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abuses admitted agitation appeared argument authority Baronet believe better Bill body brought called carried Catholic cause charge Church circumstances Company conduct considered Constitution course Court desire doubt duty effect empire England English evil existed expect fact favour feeling force Gentleman give given Government ground hand heard House House of Commons importance impossible India institutions interest Ireland King late learned Legislature less liberty look means measure ment mind Ministers natural necessary never noble Lord object once opinion opposed Opposition Parliament party passed persons political possessed present principles privilege produced proposed question reason Reform Reform Bill representative respect side society speech suppose taken things thought tion trade Union vote whole wish
Page 86 - What facts does my hon. friend produce in support of his opinion? One fact only; and that a fact which has absolutely nothing to do with the question. The effect of this Reform, he tells us, would be to make the House of Commons all-powerful. It was all-powerful once before, in the beginning of 1649. Then it cut off the head of the King, and abolished the House of Peers. Therefore, if it again has the supreme power, it will act in the same manner. Now, Sir, it was not the House of Commons that cut...
Page 266 - If, instead of learning Greek, we learned the Cherokee, the man who understood the Cherokee best, who made the most correct and melodious Cherokee verses — who comprehended most accurately the effect of the Cherokee particles — would generally be a superior man to him who was destitute of these accomplishments.
Page 388 - We all know how faintly we are affected by the prospect of very distant advantages, even when they are advantages which we may reasonably hope that we shall ourselves enjoy. But an advantage that is to be enjoyed more than half a century after we are dead, by somebody, we know not by whom, perhaps by somebody unborn, by somebody utterly unconnected with us, is really no motive at all to action.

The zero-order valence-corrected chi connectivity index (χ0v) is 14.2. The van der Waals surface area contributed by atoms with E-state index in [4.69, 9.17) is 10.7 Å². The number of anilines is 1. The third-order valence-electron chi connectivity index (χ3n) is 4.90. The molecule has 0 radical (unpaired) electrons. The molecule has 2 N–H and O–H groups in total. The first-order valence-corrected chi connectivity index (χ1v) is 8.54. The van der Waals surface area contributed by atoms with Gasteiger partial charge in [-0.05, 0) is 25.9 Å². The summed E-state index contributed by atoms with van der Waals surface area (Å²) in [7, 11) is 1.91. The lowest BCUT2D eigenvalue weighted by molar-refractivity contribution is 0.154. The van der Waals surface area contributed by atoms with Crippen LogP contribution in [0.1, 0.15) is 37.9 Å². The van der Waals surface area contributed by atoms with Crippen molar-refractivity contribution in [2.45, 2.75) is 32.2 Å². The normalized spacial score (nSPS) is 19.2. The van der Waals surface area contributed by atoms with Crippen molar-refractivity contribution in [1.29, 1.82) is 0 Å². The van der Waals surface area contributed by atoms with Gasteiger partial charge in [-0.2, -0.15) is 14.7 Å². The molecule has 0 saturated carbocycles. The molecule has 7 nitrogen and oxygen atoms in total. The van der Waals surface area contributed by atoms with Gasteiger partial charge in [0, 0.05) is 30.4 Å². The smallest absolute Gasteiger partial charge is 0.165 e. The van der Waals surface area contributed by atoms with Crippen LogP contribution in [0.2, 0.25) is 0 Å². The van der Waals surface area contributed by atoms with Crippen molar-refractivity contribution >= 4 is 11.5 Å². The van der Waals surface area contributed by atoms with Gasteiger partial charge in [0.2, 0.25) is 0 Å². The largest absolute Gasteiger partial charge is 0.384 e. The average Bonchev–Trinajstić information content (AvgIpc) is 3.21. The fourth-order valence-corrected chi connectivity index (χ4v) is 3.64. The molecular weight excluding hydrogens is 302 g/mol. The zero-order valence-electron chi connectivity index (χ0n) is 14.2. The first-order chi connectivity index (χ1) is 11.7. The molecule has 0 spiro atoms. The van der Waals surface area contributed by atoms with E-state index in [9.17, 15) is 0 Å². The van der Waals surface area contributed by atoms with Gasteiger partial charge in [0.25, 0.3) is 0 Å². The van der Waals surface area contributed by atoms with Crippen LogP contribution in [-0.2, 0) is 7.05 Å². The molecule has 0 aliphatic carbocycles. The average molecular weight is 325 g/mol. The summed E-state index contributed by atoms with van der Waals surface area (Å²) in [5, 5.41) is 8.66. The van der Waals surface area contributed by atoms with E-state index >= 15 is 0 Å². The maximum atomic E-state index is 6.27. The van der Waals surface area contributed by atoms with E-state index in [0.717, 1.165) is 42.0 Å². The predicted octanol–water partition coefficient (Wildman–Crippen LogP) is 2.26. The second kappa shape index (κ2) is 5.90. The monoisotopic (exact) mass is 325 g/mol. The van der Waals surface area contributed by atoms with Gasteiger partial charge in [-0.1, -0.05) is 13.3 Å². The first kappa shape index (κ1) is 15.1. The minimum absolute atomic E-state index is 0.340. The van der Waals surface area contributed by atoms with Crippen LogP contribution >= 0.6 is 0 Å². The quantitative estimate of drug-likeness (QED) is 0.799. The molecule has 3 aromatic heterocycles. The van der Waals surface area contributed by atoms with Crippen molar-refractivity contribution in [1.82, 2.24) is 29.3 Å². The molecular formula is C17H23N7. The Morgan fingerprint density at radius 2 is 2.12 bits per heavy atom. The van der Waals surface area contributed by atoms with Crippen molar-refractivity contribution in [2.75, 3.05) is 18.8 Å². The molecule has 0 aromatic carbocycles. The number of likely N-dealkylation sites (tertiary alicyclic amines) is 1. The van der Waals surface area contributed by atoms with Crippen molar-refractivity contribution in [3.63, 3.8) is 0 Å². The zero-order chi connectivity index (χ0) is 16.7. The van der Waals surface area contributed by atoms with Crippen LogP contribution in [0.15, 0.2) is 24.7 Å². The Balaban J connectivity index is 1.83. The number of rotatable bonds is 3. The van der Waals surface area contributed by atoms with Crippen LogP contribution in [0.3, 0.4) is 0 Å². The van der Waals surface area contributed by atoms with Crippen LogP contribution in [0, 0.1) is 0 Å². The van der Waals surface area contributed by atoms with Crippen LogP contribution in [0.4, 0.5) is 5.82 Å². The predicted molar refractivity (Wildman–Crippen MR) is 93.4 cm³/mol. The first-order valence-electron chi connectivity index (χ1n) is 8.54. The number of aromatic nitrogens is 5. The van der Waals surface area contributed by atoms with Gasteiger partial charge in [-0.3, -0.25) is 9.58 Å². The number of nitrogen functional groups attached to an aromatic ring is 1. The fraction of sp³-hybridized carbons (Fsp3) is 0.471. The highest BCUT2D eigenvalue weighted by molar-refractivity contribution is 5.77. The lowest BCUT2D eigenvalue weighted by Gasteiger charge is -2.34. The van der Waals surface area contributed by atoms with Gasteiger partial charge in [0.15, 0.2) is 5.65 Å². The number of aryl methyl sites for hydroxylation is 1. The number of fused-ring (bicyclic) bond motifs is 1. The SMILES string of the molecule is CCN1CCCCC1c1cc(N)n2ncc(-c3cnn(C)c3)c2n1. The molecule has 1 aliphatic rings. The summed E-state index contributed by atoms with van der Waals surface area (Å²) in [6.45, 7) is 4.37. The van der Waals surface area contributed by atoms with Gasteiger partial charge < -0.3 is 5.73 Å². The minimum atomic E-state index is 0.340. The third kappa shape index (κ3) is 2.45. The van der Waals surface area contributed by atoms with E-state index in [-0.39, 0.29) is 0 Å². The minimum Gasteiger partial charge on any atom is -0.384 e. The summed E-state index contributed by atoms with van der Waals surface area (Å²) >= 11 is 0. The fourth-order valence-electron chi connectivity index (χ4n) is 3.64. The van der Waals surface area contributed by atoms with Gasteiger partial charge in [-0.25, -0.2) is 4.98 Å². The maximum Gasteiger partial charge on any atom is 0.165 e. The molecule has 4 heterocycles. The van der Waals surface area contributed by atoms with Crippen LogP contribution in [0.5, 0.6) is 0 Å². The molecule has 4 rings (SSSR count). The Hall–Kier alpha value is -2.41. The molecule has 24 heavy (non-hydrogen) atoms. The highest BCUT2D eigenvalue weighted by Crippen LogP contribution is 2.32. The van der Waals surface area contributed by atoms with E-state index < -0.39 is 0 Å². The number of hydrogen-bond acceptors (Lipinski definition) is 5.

Page 84 - I have read history to little purpose. Sir, this alarming discontent is not the growth of a day or of a year. If there be any symptoms by which it is possible to distinguish the chronic diseases of the body politic from its passing inflammations, all those symptoms exist in the present case. The taint has been gradually becoming more extensive and more malignant, through the whole lifetime of two generations.
Page 125 - The law has no eyes: the law has no hands : the law is nothing, nothing but a piece of paper printed by the King's printer, with the King's arms at the top, till public opinion breathes the breath of life into the dead letter.
Page 131 - Is there one among us who is not looking with breathless anxiety for the next tidings which may arrive from the remote parts of the kingdom ? Even while I speak, the moments are passing away, the irrevocable moments pregnant with the destiny of a great people. The country is in danger : it may be saved : we can save it : this is the way: this is the time. In our hands are the issues of great good and great evil, the issues of the life and death of the State. May the result of our deliberations be...
Page 387 - We have, then, only one resource left. We must betake ourselves to copyright, be the inconveniences of copyright what they may. Those inconveniences, in truth, are neither few nor small. Copyright is monopoly, and produces all the effects which the general voice of mankind attributes to monopoly.
Page 89 - Sir, to undertake the defence of gentlemen who are so well able to defend themselves. I will only say that, in my opinion, the country will not think worse either of their capacity or of their patriotism, because they have shown that they can profit by experience, because they have learned to see the folly of delaying inevitable changes. There are others who ought to have learned the same lesson. I say, Sir, that there are those who, I should have thought, must have had enough to last them all their...
Page 91 - Turn where we may, within, around, the voice of great events is proclaiming to us: Reform, that you may preserve. Now, therefore, while everything at home and abroad forebodes ruin to those who persist in a hopeless struggle against the spirit of the age; now, while the crash of the proudest throne of the continent is still resounding in our ears; now, while the roof of a British palace affords an ignominious shelter to the sxiled heir of forty kings...